The path of contact which it traces is identical with itself; and the flanks of the teeth c are internal and their faces ex ternal epicycloids for wheels, and both flanks and faces are cycloids For a pitch-circle of twice the P, - / radius of the rolling or describing /, -~- circle (as it is called) the internal B ~, epicycloid is a straight line, being, / E in fact, a diameter of the pitch- circle, so that the flanks of the teeth for such a pitch-circle are planes radiating from the axis.
Nearly Epicycloidal Teeth: Williss Method.To facilitate the drawing of epicycloidal teeth in practice, Willis showed how to approximate to their figure by means of two circular arcsone concave, for the flank, and the other convex, for the faceand each having for its radius the mean radius of curvature of the epicycloidal arc. \Villiss formulae are founded on the following properties of epicycloids Let R be the radius of the pitch-circle; r that of the describing circle; 8 the angle made by the normal TI to the epicycloid at a given point T, with a tangent-to the circle at Ithat is, the obliquity of the action at T.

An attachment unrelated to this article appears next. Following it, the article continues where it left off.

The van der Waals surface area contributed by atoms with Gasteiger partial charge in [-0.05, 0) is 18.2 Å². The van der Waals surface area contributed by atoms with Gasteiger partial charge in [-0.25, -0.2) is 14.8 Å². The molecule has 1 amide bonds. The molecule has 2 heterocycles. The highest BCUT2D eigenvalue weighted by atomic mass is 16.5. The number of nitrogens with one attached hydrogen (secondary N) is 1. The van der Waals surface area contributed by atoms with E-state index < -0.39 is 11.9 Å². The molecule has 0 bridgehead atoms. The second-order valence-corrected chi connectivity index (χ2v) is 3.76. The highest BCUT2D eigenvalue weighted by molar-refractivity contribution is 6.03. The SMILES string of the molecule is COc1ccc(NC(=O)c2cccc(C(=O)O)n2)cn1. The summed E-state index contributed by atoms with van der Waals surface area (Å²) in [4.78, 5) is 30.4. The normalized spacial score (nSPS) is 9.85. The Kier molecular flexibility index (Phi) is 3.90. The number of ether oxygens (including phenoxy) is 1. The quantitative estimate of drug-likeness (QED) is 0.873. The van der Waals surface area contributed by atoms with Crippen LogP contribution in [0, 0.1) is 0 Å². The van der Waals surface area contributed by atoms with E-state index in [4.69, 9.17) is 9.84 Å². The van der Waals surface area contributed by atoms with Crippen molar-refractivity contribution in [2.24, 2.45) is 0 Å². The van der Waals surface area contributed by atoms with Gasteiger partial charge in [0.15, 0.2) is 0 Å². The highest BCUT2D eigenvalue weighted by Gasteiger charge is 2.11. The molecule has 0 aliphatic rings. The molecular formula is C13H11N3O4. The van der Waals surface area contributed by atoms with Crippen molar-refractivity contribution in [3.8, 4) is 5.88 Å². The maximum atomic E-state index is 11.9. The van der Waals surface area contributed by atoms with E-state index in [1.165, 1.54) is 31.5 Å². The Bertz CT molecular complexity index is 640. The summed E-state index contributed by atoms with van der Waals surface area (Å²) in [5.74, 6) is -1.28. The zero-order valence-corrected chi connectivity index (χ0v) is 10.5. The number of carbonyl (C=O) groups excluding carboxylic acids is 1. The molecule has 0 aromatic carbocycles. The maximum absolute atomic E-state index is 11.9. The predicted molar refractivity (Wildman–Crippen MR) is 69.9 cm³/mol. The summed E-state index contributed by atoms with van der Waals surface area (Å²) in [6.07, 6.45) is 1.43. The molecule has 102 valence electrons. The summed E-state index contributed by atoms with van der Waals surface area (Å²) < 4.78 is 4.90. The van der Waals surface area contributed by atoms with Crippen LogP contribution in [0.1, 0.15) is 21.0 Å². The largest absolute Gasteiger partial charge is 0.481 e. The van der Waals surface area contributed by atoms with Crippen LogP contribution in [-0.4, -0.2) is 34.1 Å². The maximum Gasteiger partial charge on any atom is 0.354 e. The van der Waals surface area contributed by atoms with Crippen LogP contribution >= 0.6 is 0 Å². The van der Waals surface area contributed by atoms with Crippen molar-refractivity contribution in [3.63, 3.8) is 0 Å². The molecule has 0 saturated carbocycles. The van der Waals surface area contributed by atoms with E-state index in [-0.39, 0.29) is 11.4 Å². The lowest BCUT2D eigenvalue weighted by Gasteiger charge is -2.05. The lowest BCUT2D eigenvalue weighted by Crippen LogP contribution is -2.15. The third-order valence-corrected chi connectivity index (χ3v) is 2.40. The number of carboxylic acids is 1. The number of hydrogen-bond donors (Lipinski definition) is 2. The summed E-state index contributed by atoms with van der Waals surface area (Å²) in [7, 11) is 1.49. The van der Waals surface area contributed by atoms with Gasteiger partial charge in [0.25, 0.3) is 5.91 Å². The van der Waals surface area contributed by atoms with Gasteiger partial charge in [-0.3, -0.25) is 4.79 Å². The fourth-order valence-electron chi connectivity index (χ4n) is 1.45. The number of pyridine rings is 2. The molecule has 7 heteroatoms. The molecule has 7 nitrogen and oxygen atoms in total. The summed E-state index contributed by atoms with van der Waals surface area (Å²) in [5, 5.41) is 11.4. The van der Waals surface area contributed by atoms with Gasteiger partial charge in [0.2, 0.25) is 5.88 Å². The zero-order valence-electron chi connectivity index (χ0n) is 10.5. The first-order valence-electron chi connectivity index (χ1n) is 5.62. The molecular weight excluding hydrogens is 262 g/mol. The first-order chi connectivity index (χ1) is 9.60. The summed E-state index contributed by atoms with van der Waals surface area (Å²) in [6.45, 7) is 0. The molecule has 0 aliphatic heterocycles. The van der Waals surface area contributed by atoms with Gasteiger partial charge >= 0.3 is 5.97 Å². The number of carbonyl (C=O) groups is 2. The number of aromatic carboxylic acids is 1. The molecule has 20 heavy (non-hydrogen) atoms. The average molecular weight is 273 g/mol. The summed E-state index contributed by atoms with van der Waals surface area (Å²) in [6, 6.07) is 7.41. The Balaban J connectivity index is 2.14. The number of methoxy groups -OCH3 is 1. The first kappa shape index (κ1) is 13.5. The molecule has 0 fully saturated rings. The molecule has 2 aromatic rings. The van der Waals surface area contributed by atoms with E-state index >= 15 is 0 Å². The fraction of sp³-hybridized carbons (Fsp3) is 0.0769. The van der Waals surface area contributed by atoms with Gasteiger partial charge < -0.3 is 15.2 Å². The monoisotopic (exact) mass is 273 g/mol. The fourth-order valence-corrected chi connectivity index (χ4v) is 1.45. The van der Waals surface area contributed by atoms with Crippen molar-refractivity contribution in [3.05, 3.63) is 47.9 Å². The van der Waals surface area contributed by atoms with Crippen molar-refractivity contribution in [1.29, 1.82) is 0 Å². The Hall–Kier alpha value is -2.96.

Trundles and Pin-Wheels.If a wheel or trundle have cylindrical pins or staves for teeth, the faces of the teeth of a wheel suitable for driving it are described by first tracing external epicycloids, by rolling the pitch-circle of the pin-wheel or trundle on the pitch-circle of the driving-wheel, with the centre of a stave for a tracing-point, and then drawing curves parallel to, and within the epicycloids, at a distance from them equal to the radius of a stave.
Epicycloids also received attention at the hands of Edmund Halley, Sir Isaac Newton and others; spherical epicycloids, in which the moving circle is inclined at a constant angle to the plane of the fixed circle, were studied by the Bernoullis, Pierre Louis M.
Epicycloids are also examples of certain caustics.
In both cases the curves are epicycloids; in the first case the radii of the rolling and the fixed circles are a(2n - I) /4n and a/2n, and in the second, an/(2n+ I) and a/(2n4-I), where a is the radius of the mirror and n the number of reflections.